SMSF Alert: January 2014

Liam Shorte and Richard Livingston highlight the past two months’ key SMSF developments.

Key Points

  • Draft legislation to ensure SMSFs using limited recourse borrowing strategy do not fall foul of ‘5% in-house assets’ rule
  • Draft tax office determination on dividend washing
  • Tribunal decision on when a company is a related party could affect SMSFs
  • Credit Suisse publishes report on the ‘selfie’ (SMSF) effect

Summer is normally a quiet period for SMSF related news, but there have been some interesting legislative and media announcements.

Draft legislation to protect properties purchased through borrowing arrangements

SMSFs are prohibited from owning more than 5% ‘in-house assets’ (broadly, investments in related entities including trusts). However, the bare trusts set up to hold property for limited recourse borrowing arrangements (LRBAs) are excluded from the rules.

But under current legislation this exemption may not be adequate, since most property purchases involve the entry of a contract and payment of deposit prior to the borrowing being put in place. For this initial period, there is a risk the exemption wouldn’t apply and the ‘in-house assets test’ would be breached – a disaster for the SMSF. Similarly, the exemption may not apply after a loan is repaid.

The new draft legislation (ex-dividend until a later date than ‘normal’ shares.

This means an investor can sell shares on the normal market once they’ve gone ex-dividend and immediately buy shares on the Special Market to replace them. As the Special Market shares are still trading cum-dividend, the investor effectively picks up the dividend and franking credit twice, but only ever risks their capital on one lot of shares.

It’s our understanding the strategy has been promoted by stockbrokers and, because it’s so simple, some investors are likely to have adopted it without proper tax advice. If you’re an ordinary investor in shares, you shouldn’t have anything to worry about. But if you’ve been trading through the ASX Special Market (and you’re not an options trader) you should speak to an accountant or lawyer as soon as possible.

SMSF Trustees need to consider who is a related party

A recent Administrative Appeals Tribunal case (Gutteridge and Commissioner of Taxation [2013] AATA 947) provides some valuable insights into when a person may be deemed to 'control' an entity, even where the person is not a director or shareholder of the entity.

While the case was concerned with 'control' in the context of the small business capital gains tax concessions, the principles could be applied to the various SMSF prohibitions on dealing with related parties.

In this case a daughter was the ‘figurehead’ of the trust (she was the sole director and shareholder of the trustee company) but it was clear that her father, who had no official position, was pulling the strings in the background, including attending meetings, liaising and bargaining with third parties.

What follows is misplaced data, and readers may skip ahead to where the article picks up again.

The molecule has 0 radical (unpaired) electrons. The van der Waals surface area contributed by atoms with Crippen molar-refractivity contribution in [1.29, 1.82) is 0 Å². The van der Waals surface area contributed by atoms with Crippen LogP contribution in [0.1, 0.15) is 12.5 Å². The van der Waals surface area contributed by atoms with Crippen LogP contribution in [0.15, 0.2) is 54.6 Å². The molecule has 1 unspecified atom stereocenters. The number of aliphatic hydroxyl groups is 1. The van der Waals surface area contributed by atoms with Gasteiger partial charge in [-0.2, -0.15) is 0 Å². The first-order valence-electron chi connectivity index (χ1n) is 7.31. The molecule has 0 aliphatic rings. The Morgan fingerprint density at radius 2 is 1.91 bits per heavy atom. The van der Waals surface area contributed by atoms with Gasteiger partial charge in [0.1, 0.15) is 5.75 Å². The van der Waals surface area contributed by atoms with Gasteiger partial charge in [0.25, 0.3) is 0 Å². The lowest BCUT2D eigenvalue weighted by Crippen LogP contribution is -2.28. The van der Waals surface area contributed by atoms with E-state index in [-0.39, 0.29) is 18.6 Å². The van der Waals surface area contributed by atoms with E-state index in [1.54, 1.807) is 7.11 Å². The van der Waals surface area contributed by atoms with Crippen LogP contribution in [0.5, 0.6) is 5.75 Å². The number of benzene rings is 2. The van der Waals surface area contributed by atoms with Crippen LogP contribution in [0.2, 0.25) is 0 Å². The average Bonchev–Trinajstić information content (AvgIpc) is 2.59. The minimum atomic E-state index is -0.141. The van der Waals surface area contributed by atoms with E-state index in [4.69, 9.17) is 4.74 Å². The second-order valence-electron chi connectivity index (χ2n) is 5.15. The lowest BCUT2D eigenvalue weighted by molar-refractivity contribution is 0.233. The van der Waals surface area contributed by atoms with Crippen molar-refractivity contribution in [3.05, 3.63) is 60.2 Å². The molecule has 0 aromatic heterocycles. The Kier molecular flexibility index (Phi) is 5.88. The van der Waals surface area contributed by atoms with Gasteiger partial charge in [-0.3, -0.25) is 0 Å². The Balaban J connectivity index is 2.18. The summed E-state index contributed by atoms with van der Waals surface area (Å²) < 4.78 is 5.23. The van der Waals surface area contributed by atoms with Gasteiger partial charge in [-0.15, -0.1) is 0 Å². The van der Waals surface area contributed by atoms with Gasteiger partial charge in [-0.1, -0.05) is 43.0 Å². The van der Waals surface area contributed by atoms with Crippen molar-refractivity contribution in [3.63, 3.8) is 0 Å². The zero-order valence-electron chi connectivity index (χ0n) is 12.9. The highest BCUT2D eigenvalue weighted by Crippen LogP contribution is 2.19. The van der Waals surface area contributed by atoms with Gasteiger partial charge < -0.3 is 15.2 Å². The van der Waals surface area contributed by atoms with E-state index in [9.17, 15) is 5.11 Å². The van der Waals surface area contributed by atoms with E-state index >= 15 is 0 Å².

The test of ‘control’ provides that where an entity is ‘accustomed to acting in accordance with another’s wishes’, that other person will be regarded as controlling the entity. As a result the entity is regarded as a ‘related party’ of that person.

In this case the Tribunal decided that the trust was accustomed to acting in accordance with the wishes of the father, making the trust a ‘related party’ for the purpose of the Tax Act.

This case shows that ‘control’ is not straightforward and extends well beyond who’s listed on the share register or named as a director. SMSFs entering into structures or deals with companies in which they or family members are involved (or who’ve done so in the past) should seek advice on the application of the principles of this case.

Credit Suisse report on impact of SMSFs in Aussie market

shorting these stocks, since small investors are less likely to abandon them over risks such as housing bubble concerns than other investors.

Something for all investors to think about is that the ‘dividend phenomena’ could reverse itself (causing a plummeting share price) if any of these companies were to cut their dividend payouts. This might be the case even if the dividend cut was a sensible long-term strategy.

Action point: Investors in ‘yield stocks’ (especially financials and Telstra) need to be aware of the risk that their share prices are likely to be more heavily exposed to changes in dividend policy than share prices of companies without many SMSFs on the share register.

Other recent developments

  1. ATO SMSF Statistical Report Sept 2013 - The ATO has released its latest SMSF Statistical Report. A highlight of the report is the significant increase in benefits being taken as pensions (rather than lump sums) since 2008 (up from 64% to 72%).

    Given that a significant portion of those taking lump sums will have recontributed the money to super (known as a ‘recontribution strategy’), the level of true lump sum withdrawals is likely to be overstated. This suggests that the fear that many retirees will take a super lump sum, spend it and then move on to the aged pension may be overblown.

    Another highlight was that total SMSF assets moved above $500bn.
     
  2. Division 293 Tax Assessments - The ATO has advised that it will start issuing notices in early February 2014 to collect the extra 15% tax on concessional contributions made or received by higher income earners (those earning more than $300,000) in 2012/13. You have 21 days from receiving the notice to make the payment either through your fund or directly.

    Action Point: Do not ignore the notice. Get advice from your planner or tax agent immediately you receive one of these notices to avoid penalties.

Note: Liam Shorte is an SMSF Specialist Advisor™ with Verante Financial Planning and author of The SMSF Coach.

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